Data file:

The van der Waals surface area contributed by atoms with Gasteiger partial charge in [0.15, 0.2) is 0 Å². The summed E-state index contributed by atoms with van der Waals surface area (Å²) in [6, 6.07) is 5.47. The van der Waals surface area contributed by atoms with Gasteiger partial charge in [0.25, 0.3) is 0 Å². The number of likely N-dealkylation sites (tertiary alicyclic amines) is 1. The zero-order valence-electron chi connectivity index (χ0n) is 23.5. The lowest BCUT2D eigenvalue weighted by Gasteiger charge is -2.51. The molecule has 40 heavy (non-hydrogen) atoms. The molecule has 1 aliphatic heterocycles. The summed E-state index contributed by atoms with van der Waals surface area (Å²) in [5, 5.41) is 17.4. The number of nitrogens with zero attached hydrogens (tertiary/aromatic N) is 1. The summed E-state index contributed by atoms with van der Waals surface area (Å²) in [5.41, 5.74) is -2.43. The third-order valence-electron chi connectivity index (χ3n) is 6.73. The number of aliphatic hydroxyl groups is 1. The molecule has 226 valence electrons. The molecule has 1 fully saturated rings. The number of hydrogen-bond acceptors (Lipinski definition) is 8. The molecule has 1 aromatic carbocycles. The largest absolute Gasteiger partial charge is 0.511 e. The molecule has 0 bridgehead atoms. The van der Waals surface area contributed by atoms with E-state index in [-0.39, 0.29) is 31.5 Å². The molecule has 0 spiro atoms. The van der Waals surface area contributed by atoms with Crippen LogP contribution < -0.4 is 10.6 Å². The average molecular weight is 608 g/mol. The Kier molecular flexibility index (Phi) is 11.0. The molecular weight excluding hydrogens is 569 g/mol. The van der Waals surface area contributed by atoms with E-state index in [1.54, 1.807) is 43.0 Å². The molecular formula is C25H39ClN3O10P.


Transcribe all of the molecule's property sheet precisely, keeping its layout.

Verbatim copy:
The van der Waals surface area contributed by atoms with Gasteiger partial charge in [0.15, 0.2) is 0 Å². The summed E-state index contributed by atoms with van der Waals surface area (Å²) in [6, 6.07) is 5.47. The van der Waals surface area contributed by atoms with Gasteiger partial charge in [0.25, 0.3) is 0 Å². The number of likely N-dealkylation sites (tertiary alicyclic amines) is 1. The zero-order valence-electron chi connectivity index (χ0n) is 23.5. The lowest BCUT2D eigenvalue weighted by Gasteiger charge is -2.51. The molecule has 40 heavy (non-hydrogen) atoms. The molecule has 1 aliphatic heterocycles. The summed E-state index contributed by atoms with van der Waals surface area (Å²) in [5, 5.41) is 17.4. The number of nitrogens with zero attached hydrogens (tertiary/aromatic N) is 1. The summed E-state index contributed by atoms with van der Waals surface area (Å²) in [5.41, 5.74) is -2.43. The third-order valence-electron chi connectivity index (χ3n) is 6.73. The number of aliphatic hydroxyl groups is 1. The molecule has 226 valence electrons. The molecule has 1 fully saturated rings. The number of hydrogen-bond acceptors (Lipinski definition) is 8. The molecule has 1 aromatic carbocycles. The largest absolute Gasteiger partial charge is 0.511 e. The molecule has 0 bridgehead atoms. The van der Waals surface area contributed by atoms with E-state index in [-0.39, 0.29) is 31.5 Å². The molecule has 0 spiro atoms. The van der Waals surface area contributed by atoms with Crippen LogP contribution < -0.4 is 10.6 Å². The average molecular weight is 608 g/mol. The Kier molecular flexibility index (Phi) is 11.0. The molecular weight excluding hydrogens is 569 g/mol. The van der Waals surface area contributed by atoms with E-state index in [1.54, 1.807) is 43.0 Å². The molecular formula is C25H39ClN3O10P.